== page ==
When it comes to where athletic departments receive their operating funds, there’s a wide range of sources, two of which we’ve shown would drastically impact whether or not departments operate in the black. Let’s take a closer look at those two institution-based sources, Student Fees and Direct Institutional Support. 1
We studied 220 different institutions, broken roughly into three categories – institutions with D1-A football teams (102), institutions with D1-AA football teams (72), and institutions without football teams (46). 2 We chose this breakdown because there’s a natural gap in revenue between D1-A and D1-AA teams, and a natural gap in expenses between football and non-football fielding institutions. Here’s what we found:
As you can see, there was a major spike in both categories between 2011 and 2012. This increase can be seen in the amount of funding from those sources as well.
For the 102 D1-A institutions studied, those Student Fee averages totaled $83M in 2009 and $404M in 2012, while for the 72 D1-AA institutions studied the increase was from $67M to $198M. For the 46 non-Football schools studied, the increase was from $42M to $134M over the four year span.
The Direct Institutional Support had been higher than Student Fees received in the earlier years, especially in D1-AA, whose athletic departments receive less revenue from other sources but have to support a football program. In D1-AA, the increase went from $133M in 2009, to $226M in 2012, while in D1-A the increase was from $153M to $368M. For the non-Football schools studied, the increase was from $67M to $115M over the four year span.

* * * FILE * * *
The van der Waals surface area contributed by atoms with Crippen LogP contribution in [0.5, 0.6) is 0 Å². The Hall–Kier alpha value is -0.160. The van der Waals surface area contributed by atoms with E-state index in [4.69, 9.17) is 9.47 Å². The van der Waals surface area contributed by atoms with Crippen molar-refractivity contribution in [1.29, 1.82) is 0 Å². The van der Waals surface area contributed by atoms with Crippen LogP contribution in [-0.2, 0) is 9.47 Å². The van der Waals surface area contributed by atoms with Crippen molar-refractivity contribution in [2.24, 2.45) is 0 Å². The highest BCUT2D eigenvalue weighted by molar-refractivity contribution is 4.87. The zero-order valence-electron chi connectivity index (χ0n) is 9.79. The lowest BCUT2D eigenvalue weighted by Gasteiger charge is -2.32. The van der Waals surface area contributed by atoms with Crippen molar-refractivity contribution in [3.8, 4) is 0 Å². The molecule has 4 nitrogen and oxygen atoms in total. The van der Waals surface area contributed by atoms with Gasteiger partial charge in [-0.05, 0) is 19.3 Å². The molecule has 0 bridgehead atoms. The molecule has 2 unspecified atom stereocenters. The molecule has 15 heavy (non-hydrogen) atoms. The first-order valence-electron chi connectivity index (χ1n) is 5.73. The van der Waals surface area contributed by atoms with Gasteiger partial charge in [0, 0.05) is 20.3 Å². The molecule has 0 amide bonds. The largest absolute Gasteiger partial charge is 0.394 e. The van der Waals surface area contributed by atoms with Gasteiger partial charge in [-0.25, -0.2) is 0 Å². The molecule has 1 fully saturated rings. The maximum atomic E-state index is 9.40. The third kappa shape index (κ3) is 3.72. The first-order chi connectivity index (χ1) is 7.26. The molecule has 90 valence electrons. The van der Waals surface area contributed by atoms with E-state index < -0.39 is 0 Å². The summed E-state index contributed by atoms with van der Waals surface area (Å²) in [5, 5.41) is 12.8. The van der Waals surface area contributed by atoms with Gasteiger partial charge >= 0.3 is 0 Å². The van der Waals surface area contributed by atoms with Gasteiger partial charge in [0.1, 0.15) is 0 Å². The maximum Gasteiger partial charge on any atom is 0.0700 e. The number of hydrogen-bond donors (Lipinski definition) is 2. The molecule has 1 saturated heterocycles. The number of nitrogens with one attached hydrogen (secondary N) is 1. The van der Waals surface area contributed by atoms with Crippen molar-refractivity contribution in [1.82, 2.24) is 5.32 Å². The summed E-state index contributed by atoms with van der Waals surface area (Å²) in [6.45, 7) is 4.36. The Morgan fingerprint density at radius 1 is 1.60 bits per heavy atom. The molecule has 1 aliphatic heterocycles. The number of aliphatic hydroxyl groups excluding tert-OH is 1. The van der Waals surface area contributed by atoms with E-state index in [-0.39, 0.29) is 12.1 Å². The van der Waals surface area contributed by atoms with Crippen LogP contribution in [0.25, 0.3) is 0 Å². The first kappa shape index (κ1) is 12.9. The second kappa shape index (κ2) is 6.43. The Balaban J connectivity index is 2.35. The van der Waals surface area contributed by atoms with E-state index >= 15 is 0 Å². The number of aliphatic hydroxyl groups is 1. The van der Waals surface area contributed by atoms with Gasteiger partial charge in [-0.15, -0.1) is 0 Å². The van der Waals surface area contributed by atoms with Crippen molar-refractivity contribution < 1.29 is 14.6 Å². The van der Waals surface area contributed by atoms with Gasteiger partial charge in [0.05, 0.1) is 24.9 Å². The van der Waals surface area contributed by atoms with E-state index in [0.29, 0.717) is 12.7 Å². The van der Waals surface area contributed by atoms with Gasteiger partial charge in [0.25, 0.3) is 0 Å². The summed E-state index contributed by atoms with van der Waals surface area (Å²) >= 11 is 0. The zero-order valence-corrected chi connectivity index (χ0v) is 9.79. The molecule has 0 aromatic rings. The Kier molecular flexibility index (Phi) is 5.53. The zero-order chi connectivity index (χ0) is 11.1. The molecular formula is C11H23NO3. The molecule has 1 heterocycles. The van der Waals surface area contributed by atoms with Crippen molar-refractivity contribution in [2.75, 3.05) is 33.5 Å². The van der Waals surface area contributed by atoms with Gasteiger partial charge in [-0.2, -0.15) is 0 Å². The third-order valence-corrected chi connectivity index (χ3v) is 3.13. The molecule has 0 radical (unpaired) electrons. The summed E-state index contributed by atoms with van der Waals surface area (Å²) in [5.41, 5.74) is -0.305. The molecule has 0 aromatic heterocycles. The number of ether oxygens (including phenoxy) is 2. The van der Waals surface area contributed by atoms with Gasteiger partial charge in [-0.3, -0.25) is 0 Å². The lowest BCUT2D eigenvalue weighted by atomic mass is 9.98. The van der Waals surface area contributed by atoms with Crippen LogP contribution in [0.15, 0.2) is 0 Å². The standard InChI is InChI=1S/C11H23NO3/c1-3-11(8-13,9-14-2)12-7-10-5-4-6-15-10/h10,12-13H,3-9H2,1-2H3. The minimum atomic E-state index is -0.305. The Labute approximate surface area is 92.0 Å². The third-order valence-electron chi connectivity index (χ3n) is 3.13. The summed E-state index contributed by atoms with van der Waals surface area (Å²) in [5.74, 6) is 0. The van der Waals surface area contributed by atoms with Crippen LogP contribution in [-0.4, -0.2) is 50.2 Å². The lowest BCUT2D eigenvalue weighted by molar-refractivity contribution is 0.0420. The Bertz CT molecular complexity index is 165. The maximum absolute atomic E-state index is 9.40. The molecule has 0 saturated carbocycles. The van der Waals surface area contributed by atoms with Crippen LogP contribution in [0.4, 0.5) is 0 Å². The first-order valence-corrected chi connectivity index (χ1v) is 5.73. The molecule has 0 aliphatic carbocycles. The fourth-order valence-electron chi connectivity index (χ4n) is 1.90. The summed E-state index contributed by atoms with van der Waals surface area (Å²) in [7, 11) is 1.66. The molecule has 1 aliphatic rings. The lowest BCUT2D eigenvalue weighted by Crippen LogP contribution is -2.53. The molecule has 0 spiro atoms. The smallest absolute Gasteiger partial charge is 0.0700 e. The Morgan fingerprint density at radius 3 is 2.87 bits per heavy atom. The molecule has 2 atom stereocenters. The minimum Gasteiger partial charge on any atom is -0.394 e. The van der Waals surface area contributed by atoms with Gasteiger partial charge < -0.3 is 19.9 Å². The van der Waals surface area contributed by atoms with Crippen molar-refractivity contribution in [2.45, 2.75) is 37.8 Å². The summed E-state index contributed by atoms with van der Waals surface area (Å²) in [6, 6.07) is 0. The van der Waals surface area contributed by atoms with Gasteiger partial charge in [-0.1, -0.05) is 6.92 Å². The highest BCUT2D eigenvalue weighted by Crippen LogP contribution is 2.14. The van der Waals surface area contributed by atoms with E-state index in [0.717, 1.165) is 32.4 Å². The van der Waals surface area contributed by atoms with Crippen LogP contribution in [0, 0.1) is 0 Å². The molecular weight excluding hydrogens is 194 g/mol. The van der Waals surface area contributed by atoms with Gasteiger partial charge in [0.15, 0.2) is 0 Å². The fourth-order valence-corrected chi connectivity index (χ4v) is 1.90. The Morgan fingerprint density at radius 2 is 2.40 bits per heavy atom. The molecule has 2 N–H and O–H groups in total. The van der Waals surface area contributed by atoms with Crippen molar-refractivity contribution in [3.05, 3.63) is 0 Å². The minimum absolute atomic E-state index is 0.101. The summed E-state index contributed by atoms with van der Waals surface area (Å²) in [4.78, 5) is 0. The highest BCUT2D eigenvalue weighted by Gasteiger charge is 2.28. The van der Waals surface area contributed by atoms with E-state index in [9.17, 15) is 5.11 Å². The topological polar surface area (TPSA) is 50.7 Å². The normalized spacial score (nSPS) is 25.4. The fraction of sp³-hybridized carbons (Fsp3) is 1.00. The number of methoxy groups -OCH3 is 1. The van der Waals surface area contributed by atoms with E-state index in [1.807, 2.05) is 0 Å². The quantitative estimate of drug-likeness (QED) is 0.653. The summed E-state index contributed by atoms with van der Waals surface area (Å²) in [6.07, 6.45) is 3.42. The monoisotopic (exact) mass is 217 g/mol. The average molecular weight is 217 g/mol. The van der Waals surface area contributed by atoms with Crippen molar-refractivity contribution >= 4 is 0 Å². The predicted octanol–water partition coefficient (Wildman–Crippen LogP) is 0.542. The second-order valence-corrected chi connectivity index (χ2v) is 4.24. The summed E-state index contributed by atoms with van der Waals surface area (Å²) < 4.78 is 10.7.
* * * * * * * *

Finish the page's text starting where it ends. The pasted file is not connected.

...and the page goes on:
70 institutions that hadn’t received any Student Fee money on athletics from 2009-2011 started receiving revenue from that source in 2012, and 22 (of the 70) started receiving Direct Institutional Support in 2012 as well. These Student Fee revenues totaled over $363M, and averaged $5.2M per athletic department, with a low of $31,846 (Florida) and a high of $17.8M (Georgia State).
At the same time, 55 of the 220 institutions studied (25%) have never directed Student Fee money to the Athletic Department. Most of these schools are in D1-A, understandable because those schools pull in the most external revenue by a wide margin.
Interestingly, when we examine how much of a percentage of total budget Student Fees and Direct Institutional Support account for, the numbers remain relatively unchanged across all three divisions from 2009-12, not showing the same spike between 2011 & 2012.
This is because while the revenues in those areas have increased dramatically, the expenditures have as well – teams are just investing that revenue back into their programs, rather than stocking it in rainy-day funds. Of the $363 million that the 70 teams taking Student Fee revenue for the first time in 2012 added, those teams increased their budget by an average of 70%.
- We recognize that this information is subject to how each institution defines allocated revenue from student fee or university sources. Accordingly, some schools who receive funds derived from student fees may choose to report those earnings as a lump sum dollar figure categorized as ‘institutional support.’ ↩
- Data from the Win AD Financials database ↩